It is obtained commercially by catalytic hydrogenation of furan from pentosan-containing agricultural residues. It was purified by refluxing with, and distilling from LiAlH4 which removes water, peroxides, inhibitors and other impurities [Jaeger et al. J Am Chem Soc 101 717 1979]. Peroxides can also be removed by passage through a column of activated alumina, or by treatment with aqueous ferrous sulfate and sodium bisulfate, followed by solid KOH. In both cases, the solvent is then dried and fractionally distilled from sodium. Lithium wire or vigorously stirred molten potassium have also been used for this purpose. CaH2 has also been used as a drying agent. Several methods are available for obtaining the solvent almost anhydrous. Ware [J Am Chem Soc 83 1296 1961] dried it vigorously with sodium-potassium alloy until a characteristic blue colour was evident in the solvent at Dry-ice/cellosolve temperatures. The solvent is kept in contact with the alloy until distilled for use. Worsfold and Bywater [J Chem Soc 5234 1960], after refluxing and distilling from P2O5 and KOH, in turn, refluxed the solvent with sodium-potassium alloy and fluorenone until the green colour of the disodium salt of fluorenone was well established. [Alternatively, instead of fluorenone, benzophenone, which forms a blue ketyl, can be used.] The tetrahydrofuran was then fractionally distilled, degassed and stored above CaH2. p-Cresol or hydroquinone inhibit peroxide formation. The method described by Coetzee and Chang [Pure Appl Chem 57 633 1985] for 1,4-dioxane also applies here. Distillations should always be done in the presence of a reducing agent, e.g. FeSO4. [Beilstein 17 H 10, 17 I 5, 17 II 15, 17 III/IV 24, 17/1 V 27.] It irritates the skin, eyes and mucous membranes, and the vapour should never be inhaled. It is HIGHLY FLAMMABLE, and the necessary precautions should be taken. Rapid purification: Purification as for diethyl ether.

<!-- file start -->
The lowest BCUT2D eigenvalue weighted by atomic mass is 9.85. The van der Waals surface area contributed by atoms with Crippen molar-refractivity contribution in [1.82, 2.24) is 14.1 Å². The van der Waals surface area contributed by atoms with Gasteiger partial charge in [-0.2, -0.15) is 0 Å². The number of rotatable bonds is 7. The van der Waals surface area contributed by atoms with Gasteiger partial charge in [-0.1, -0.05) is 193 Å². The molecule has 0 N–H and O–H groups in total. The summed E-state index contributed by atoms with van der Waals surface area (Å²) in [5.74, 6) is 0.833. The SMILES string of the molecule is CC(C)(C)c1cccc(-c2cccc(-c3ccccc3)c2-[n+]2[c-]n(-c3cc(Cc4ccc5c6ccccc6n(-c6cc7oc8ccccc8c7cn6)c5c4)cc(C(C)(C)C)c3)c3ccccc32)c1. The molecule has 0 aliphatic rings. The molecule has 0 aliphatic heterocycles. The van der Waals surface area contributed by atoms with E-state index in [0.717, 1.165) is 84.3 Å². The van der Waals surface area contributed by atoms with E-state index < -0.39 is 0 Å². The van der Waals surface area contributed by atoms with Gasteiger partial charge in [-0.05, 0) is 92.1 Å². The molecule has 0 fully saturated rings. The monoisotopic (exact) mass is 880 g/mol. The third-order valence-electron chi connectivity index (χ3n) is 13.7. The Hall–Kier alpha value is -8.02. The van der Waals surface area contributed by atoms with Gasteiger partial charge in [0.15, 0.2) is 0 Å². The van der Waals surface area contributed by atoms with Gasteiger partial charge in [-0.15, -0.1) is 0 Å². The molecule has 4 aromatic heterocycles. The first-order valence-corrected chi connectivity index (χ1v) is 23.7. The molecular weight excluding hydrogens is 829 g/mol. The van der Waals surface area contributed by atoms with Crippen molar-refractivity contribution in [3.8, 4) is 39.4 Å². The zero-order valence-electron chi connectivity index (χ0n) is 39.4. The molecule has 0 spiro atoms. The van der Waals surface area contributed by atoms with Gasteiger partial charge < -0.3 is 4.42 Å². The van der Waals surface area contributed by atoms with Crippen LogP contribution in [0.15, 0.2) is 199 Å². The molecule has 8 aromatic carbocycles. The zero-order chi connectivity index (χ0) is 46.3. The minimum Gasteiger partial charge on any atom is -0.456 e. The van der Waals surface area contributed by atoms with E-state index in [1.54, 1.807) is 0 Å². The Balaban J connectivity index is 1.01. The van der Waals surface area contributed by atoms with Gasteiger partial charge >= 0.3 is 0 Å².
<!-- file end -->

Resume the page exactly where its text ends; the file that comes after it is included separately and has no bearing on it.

Forms thermally explosive peroxides in air on standing (in absence of inhibitors). Peroxides can be detonated by heating, friction, or impact. Reacts violently with strong oxidizers, strong bases and some metal halides. Attacks some forms of plastics, rubber and coatings.
Tetrahydrofuran (THF), the saturated derivative of furan,
when used as a solvent for high molecular weight polyvinyl chloride (PVC), vinyl
chloride copolymers, and polyvinylidene chloride copolymers at ambient
temperatures yields solutions of high solids content. Blends of THF and methyl
ethyl ketone are often used for increased solvency in certain polymer compositions.
Applications for THF polymer solutions include PVC top coatings of automotive
upholstery, audio tape coatings of polyurethane/metal oxides on polyester tape,
polyurethane coatings for fabric finishes, water-vapor barrier film coatings of PVC,
and polyvinylidene chloride copolymers onto cellophane film. Tetrahydrofuran is
an excellent solvent for many inks used for printing on PVC film and on PVC
plastic articles. Polyvinyl chloride pipe welding cements are made by dissolving the
resin in THF solvent. Other adhesive applications include cements for leather,
plastic sheeting, and for molded plastic assemblies. Other uses of THF are as a
chemical intermediate and as a complexing solvent for various inorganic,